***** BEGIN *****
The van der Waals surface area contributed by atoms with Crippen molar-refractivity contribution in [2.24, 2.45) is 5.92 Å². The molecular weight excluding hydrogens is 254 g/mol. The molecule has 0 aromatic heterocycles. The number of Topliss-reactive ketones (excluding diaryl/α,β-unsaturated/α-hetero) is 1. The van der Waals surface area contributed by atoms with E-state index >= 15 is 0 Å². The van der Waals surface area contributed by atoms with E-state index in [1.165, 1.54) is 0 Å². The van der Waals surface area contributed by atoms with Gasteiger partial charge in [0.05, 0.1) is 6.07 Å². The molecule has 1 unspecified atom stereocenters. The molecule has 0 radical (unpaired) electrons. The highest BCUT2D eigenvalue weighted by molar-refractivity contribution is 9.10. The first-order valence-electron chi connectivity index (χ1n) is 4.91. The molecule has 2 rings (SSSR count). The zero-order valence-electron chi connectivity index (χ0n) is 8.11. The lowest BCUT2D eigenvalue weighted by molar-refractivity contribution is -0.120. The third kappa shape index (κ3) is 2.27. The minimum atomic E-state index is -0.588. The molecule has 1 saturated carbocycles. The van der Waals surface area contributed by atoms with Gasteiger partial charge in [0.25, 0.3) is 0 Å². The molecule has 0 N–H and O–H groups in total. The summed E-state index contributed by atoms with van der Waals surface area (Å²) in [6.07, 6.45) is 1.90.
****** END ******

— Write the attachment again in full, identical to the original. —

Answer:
The van der Waals surface area contributed by atoms with Crippen molar-refractivity contribution in [2.24, 2.45) is 5.92 Å². The molecular weight excluding hydrogens is 254 g/mol. The molecule has 0 aromatic heterocycles. The number of Topliss-reactive ketones (excluding diaryl/α,β-unsaturated/α-hetero) is 1. The van der Waals surface area contributed by atoms with E-state index >= 15 is 0 Å². The van der Waals surface area contributed by atoms with E-state index in [1.165, 1.54) is 0 Å². The van der Waals surface area contributed by atoms with Gasteiger partial charge in [0.05, 0.1) is 6.07 Å². The molecule has 1 unspecified atom stereocenters. The molecule has 0 radical (unpaired) electrons. The highest BCUT2D eigenvalue weighted by molar-refractivity contribution is 9.10. The first-order valence-electron chi connectivity index (χ1n) is 4.91. The molecule has 2 rings (SSSR count). The zero-order valence-electron chi connectivity index (χ0n) is 8.11. The lowest BCUT2D eigenvalue weighted by molar-refractivity contribution is -0.120. The third kappa shape index (κ3) is 2.27. The minimum atomic E-state index is -0.588. The molecule has 1 saturated carbocycles. The van der Waals surface area contributed by atoms with Gasteiger partial charge in [0.25, 0.3) is 0 Å². The molecule has 0 N–H and O–H groups in total. The summed E-state index contributed by atoms with van der Waals surface area (Å²) in [6.07, 6.45) is 1.90.